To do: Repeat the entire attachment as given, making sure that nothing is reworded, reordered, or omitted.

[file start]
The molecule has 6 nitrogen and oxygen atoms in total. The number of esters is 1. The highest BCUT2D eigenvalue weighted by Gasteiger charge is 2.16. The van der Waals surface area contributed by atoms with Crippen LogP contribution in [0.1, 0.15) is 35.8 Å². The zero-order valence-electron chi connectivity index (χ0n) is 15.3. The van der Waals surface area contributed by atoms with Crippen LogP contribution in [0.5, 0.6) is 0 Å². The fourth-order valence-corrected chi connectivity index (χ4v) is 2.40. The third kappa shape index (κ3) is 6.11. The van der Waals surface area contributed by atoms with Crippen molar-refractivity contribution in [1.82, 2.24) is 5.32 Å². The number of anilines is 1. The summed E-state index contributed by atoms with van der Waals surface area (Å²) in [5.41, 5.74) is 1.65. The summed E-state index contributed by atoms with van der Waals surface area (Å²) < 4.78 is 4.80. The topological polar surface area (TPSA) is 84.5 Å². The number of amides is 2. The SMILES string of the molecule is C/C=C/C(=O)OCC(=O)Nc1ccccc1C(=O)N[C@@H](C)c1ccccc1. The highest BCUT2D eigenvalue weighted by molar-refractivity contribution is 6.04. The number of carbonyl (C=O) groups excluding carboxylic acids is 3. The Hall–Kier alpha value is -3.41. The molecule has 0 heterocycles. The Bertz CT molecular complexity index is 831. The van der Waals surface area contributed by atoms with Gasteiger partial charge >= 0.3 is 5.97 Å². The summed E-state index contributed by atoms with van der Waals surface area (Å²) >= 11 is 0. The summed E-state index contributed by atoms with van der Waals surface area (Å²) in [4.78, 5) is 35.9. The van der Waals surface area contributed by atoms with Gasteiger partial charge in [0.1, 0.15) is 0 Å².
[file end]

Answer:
The molecule has 6 nitrogen and oxygen atoms in total. The number of esters is 1. The highest BCUT2D eigenvalue weighted by Gasteiger charge is 2.16. The van der Waals surface area contributed by atoms with Crippen LogP contribution in [0.1, 0.15) is 35.8 Å². The zero-order valence-electron chi connectivity index (χ0n) is 15.3. The van der Waals surface area contributed by atoms with Crippen LogP contribution in [0.5, 0.6) is 0 Å². The fourth-order valence-corrected chi connectivity index (χ4v) is 2.40. The third kappa shape index (κ3) is 6.11. The van der Waals surface area contributed by atoms with Crippen molar-refractivity contribution in [1.82, 2.24) is 5.32 Å². The number of anilines is 1. The summed E-state index contributed by atoms with van der Waals surface area (Å²) in [5.41, 5.74) is 1.65. The summed E-state index contributed by atoms with van der Waals surface area (Å²) < 4.78 is 4.80. The topological polar surface area (TPSA) is 84.5 Å². The number of amides is 2. The SMILES string of the molecule is C/C=C/C(=O)OCC(=O)Nc1ccccc1C(=O)N[C@@H](C)c1ccccc1. The highest BCUT2D eigenvalue weighted by molar-refractivity contribution is 6.04. The number of carbonyl (C=O) groups excluding carboxylic acids is 3. The Hall–Kier alpha value is -3.41. The molecule has 0 heterocycles. The Bertz CT molecular complexity index is 831. The van der Waals surface area contributed by atoms with Gasteiger partial charge >= 0.3 is 5.97 Å². The summed E-state index contributed by atoms with van der Waals surface area (Å²) >= 11 is 0. The summed E-state index contributed by atoms with van der Waals surface area (Å²) in [4.78, 5) is 35.9. The van der Waals surface area contributed by atoms with Gasteiger partial charge in [0.1, 0.15) is 0 Å².